When we achieve eros, we settle for nothing short of excellence. We continually push ourselves to be better at what we do, and this is why we are concerned with how we use our time. In our pursuit of excellence, we know that our time is best spent engaged in the work that we love. We demand from others what we demand of ourselves. This means that we expect other people to put forth their best efforts because this is what we put forth. Incompetence, carelessness, ineptitude will not go unchecked.  We know it exists; we’re not crazy. However, we expect better and will almost always ask for it. Because we care so much for how we use our time, we are forced to assess every minute and every aspect of our lives. So, when asked to do something that is redundant and unnecessary, we ask why. Our irritation is left to fester because no one satisfactorily answers this question. Instead, faculty are often given a sermon about why assessment is important. We already know it's important; as I said, we are bound to do it. So now, even the most obedient among us feels resistant because it appears that the request for documentation is really about a centralized power misunderstanding our commitment as professional teachers.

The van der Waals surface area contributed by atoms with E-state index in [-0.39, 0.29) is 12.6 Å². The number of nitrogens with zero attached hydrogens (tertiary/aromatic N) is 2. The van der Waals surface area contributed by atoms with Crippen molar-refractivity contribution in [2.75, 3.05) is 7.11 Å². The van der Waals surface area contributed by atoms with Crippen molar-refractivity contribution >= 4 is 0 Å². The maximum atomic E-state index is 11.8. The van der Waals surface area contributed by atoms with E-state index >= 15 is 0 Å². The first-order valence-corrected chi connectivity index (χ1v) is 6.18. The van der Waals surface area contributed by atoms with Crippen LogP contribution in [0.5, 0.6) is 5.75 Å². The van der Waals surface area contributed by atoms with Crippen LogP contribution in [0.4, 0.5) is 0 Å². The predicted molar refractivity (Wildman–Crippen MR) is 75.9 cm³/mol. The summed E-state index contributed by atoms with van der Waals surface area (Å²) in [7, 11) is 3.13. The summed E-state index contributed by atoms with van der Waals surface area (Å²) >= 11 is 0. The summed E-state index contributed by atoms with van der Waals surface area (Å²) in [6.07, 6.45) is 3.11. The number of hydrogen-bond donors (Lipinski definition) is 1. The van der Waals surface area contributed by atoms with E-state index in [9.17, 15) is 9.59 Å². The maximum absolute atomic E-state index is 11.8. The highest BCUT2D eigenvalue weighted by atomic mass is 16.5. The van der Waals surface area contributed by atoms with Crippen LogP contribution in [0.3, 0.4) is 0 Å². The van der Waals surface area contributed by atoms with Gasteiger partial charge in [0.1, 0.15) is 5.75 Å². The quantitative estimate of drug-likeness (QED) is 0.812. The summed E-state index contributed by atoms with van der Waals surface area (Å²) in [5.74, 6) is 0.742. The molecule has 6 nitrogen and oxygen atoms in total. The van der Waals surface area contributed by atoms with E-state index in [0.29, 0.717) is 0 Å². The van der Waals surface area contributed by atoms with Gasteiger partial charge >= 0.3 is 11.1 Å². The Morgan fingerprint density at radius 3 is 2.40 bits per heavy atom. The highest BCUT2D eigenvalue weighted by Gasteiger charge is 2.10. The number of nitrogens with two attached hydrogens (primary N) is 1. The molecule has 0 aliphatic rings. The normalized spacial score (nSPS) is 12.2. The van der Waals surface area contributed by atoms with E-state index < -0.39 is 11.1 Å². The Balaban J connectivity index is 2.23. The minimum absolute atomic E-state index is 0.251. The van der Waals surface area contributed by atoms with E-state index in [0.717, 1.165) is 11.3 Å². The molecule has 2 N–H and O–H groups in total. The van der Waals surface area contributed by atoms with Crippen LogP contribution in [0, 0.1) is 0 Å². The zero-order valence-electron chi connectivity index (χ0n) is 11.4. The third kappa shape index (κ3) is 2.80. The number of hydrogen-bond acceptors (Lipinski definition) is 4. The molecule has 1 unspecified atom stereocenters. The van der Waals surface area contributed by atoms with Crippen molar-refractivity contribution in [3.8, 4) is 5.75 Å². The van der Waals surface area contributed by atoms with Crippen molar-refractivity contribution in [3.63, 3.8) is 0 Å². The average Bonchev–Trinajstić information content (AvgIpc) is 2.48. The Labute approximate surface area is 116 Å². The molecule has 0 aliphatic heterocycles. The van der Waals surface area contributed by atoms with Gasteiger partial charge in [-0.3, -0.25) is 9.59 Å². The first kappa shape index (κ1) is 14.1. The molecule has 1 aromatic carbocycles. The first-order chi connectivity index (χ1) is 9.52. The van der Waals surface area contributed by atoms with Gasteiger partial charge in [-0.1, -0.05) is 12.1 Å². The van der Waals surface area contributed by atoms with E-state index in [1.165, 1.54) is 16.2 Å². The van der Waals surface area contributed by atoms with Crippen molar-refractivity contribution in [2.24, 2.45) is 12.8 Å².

The Gap


The most useful assessment comes from an evaluator with expertise in the content area. Assessment officials are aware of this fact. They tell us to design projects that are meaningful to us and to our disciplines. In response, the projects faculty design are varied and complicated, and this makes the assessment official’s work difficult. There’s a gap between our understanding of what we are doing with an assessment project, and the assessment official’s understanding of what we are doing.


The original motive, to create meaningful assessment projects, gets lost in attempts to make our projects more uniform or more adaptable to compilation and reporting. Then, instead of carrying out meaningful projects, some faculty respond by simplifying their assessment, such as administering pretests and post-tests that better enable the assessment official to comply with bureaucratic requirements, but offer faculty little substantive information to help improve teaching.